Insights with Superpowers


What is Repentance?

Charles Spurgeon writes:

Repentance is a discovery of the evil of sin, a mourning that we have committed it, a resolution to forsake it. It is, in fact, a change of mind of a very deep and practical character, which makes the man love what once he hated, and hate what once he loved.

J. I. Packer writes:

Repentance means turning from as much as you know of your sin to give as much as you know of yourself to as much as you know of your God, and as our knowledge grows at these three points so our practice of repentance has to be enlarged.

John Piper writes:

Repenting means experiencing a change of mind that now sees God as true and beautiful and worthy of all our praise and all our obedience.

(found via Desiring God)


Where the Old Testament Demands the Deity of Christ


Hebrews 1:8-9 quotes Psalm 45:6-7 to the effect that the “Son”, the King of Israel is God.

But of the Son he says, “Your throne, O God, is forever and ever, the scepter of uprightness is the scepter of your kingdom. You have loved righteousness and hated wickedness; therefore God, your God, has anointed you with the oil of gladness beyond your companions.”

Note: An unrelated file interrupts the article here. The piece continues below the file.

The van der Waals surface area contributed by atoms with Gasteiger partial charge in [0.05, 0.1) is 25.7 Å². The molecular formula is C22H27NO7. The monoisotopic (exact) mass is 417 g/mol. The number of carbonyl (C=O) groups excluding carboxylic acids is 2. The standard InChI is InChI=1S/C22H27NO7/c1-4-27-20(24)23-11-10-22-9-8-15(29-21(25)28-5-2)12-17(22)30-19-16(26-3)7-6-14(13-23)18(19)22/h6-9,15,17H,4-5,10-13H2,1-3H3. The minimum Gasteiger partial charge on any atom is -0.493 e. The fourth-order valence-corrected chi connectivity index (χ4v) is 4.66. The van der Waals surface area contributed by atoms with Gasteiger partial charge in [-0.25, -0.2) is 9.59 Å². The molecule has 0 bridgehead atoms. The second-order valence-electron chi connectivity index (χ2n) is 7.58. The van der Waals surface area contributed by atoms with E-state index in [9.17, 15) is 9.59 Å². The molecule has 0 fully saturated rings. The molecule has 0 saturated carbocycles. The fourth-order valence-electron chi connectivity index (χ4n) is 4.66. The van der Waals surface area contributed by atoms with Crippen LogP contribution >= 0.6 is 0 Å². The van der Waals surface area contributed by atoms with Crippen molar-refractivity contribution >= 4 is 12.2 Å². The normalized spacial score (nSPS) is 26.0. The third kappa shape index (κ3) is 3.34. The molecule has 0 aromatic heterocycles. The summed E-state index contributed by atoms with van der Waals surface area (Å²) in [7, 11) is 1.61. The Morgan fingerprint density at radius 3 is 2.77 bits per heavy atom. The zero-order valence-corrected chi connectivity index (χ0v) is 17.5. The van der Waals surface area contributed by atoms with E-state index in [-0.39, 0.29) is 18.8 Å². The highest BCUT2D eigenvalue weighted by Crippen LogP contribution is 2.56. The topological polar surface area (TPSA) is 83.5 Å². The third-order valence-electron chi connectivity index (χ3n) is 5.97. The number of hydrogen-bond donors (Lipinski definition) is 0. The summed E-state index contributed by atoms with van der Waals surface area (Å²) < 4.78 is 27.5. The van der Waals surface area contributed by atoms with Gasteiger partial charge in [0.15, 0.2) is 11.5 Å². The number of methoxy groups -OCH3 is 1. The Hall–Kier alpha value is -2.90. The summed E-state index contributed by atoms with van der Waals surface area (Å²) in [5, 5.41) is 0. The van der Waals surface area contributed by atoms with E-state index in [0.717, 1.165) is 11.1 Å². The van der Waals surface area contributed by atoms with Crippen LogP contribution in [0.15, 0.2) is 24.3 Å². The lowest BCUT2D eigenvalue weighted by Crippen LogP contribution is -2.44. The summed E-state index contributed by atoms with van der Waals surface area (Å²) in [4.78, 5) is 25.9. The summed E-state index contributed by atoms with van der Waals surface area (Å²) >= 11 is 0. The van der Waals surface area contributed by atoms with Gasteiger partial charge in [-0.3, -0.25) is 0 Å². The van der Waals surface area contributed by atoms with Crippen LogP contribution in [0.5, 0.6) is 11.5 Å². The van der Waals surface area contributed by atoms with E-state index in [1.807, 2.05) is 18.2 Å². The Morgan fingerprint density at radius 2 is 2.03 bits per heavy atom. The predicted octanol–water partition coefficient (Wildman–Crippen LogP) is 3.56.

Is the New Testament being faithful to the original intention of the Psalm? Derek Kidner says yes:

The Hebrew resists any softening here, and it is the New Testament, not the new versions, which does it justice when it uses it to prove the superiority of God’s Son to the very angels (Hebrews 1:8f). Added to this, verse 7 distinguishes between God, your God, and the king who has been addressed as “God” in verse 6.

This paradox is consistent with the incarnation, but mystifying in any other context. It is an example of Old Testament language bursting its banks, to demand a more than human fulfillment (as did Psalm 110:1, according to our Lord). The faithfulness of the pre-Christian LXX [Greek translation of the Old Testament] in translating these verses unaltered is very striking. (Psalms 1-72, Tyndale Old Testament Commentaries, IVP, 1973], 172).

It is fitting in these post-Easter days that we unashamedly and joyfully take to heart the example of the disciples as they met Jesus: “When they saw him they worshiped him” (Matthew 28:17).

It is not idolatry to worship Jesus. He is God

(found via

Holy Week Timeline

Here is a simple timeline recording the events of Holy Week:

Click on it to get a larger image.

(found via Bible Gateway Blog)

A Preface for Holy Week

(found via Covenant Seminary)